Surfing

Surfing in Busan can be done. No guarantees on size, quality, or cleanliness, but it can be done. If you are looking to surf in Busan, there are basically three spots and all are fairly easy to access.

Songjeong Beach

One of the most consistent beaches for surf, it’s also the only beach with a designated surfing area (between two buoy markers) during the busy summer months. It’s a beach break setup that generally closes out, but it can get relatively hollow. Board and wetsuit rentals are available at the surf shop up the beach. It can get very congested with the beginner crowd and could be hazardous to your health. Helmet and body pads recommended.


 

Gwanganli

Mostly closeout beach breaks with that special brown water smell and the occasional plastic bag and/or spent roman candle floating by. There is a sandbar with some decent-but-soft rights in front of Bridge Motel where you can usually find the regular Gwangali crew.

 There is a surf shop called Min Camp up the street, and not much of a problem finding a post-surf coffee shop.You could throw your surfboard blindly and hit one -- though most aren't open during early surf time.


 

Haeundae

The main break is an A-frame in front of the Paradise Hotel towards the west end of the beach. Probably the most popular spot in Busan, so it gets pretty crowded. You can expect to share waves with 20-30 of your closest friends on decent days.  

During the summer months, the lifeguards have been letting people surf before 8:30 a.m., but they are pretty persistent with the whistle after that. It's up to you whether you want to test the reach of the arm of the law.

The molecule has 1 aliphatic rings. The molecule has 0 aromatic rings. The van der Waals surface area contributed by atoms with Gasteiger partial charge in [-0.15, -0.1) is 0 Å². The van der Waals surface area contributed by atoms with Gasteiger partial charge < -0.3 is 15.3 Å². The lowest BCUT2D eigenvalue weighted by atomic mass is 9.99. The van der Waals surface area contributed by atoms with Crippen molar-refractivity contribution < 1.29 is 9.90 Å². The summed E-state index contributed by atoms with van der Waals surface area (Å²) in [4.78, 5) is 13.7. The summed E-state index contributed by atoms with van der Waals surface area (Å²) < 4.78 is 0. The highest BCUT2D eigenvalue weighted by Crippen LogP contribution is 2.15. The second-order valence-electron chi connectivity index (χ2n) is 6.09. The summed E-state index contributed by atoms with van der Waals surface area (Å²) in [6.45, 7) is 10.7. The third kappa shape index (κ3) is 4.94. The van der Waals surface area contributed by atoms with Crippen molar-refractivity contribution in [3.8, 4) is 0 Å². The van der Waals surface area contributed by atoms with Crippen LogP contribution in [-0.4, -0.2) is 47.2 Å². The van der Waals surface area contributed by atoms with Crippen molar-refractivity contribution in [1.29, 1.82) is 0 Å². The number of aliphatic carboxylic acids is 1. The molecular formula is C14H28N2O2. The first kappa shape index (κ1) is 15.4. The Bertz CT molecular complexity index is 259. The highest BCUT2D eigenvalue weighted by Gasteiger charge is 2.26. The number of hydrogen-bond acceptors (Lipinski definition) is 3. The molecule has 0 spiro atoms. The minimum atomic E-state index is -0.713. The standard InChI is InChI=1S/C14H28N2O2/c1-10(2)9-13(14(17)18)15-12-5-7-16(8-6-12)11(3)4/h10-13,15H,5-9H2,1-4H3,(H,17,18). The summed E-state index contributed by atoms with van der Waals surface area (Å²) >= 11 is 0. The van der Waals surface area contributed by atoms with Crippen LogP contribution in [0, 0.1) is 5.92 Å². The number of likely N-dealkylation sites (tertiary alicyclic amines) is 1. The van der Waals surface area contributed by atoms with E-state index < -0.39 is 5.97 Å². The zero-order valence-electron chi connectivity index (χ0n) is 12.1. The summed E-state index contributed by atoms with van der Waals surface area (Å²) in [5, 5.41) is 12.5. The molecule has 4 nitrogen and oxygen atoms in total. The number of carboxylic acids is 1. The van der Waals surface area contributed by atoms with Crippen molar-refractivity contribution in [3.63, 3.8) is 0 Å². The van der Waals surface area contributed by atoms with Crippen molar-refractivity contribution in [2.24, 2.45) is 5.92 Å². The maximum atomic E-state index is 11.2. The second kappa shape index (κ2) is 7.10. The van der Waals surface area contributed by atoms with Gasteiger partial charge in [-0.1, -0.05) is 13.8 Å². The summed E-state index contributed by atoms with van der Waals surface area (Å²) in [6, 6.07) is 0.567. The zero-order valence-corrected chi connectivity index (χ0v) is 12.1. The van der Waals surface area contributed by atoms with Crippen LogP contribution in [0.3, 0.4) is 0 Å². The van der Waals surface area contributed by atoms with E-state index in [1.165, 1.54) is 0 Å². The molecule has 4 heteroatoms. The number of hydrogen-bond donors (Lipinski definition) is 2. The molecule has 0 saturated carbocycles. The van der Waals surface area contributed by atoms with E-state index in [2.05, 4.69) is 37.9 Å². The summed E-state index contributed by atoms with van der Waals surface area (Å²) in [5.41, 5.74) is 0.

The Authorities

For people who haven’t surfed here before, the lifeguards and/or police have some frustrating rules for each spot, particularly during the summer beach months, officially July 1st to August 31st.

Most decent swells in Busan coincide with a typhoon warning, and that makes the authorities very nervous regardless of the size and danger of the surf. Even if it's waist high, mushy, and wouldn't knock over a drunken peg-leg with vertigo, the lifeguards and police may call you out of the water, unless you've registered your name and ARC number with the lifeguard headquarters (or nearby surf shop) before you paddle out.  

Of course, as on public roads, enforcement can vary. Ignoring the whistles and sirens can result in the police just going away, but there have been rumors of people being issued tickets for "surfing without a permit" (though this writer has never seen or experienced it). For the record, trying to argue that the conditions "are not very dangerous" and that you've "made bigger waves in the toilet" has yet to result in an extended surfing session.

 

 

 

 


Compiled by Daniel Cross

Check out the Haps Beach Guide here.


 

Surf Shops

Kai Surf Shop
(Gwangan)

Whether you're into surfing or just enjoying a the sand and the sea, Kai Surf Shop is your one stop shop for surf and shore.

Kai Surf Shop, the newest pro shop for everything surfing, carries a great selection of apparel and anything you need to hit the beach on the sand or in the sea.

Located in Gwangan-li, they provide lessons and rentals in English and carry top quality brands such as Surfer Girl, Spider and Ocean & Earth.

You can check out their website for directions and contact information.

 

 

 

   

Mino Surf
(Haeundae)

Korea's largest surf shop. Mino Surf is located at the end of Haeundae Beach in Mipo.

You can check out their website here. And there is a review from Haps here.

   
       

 

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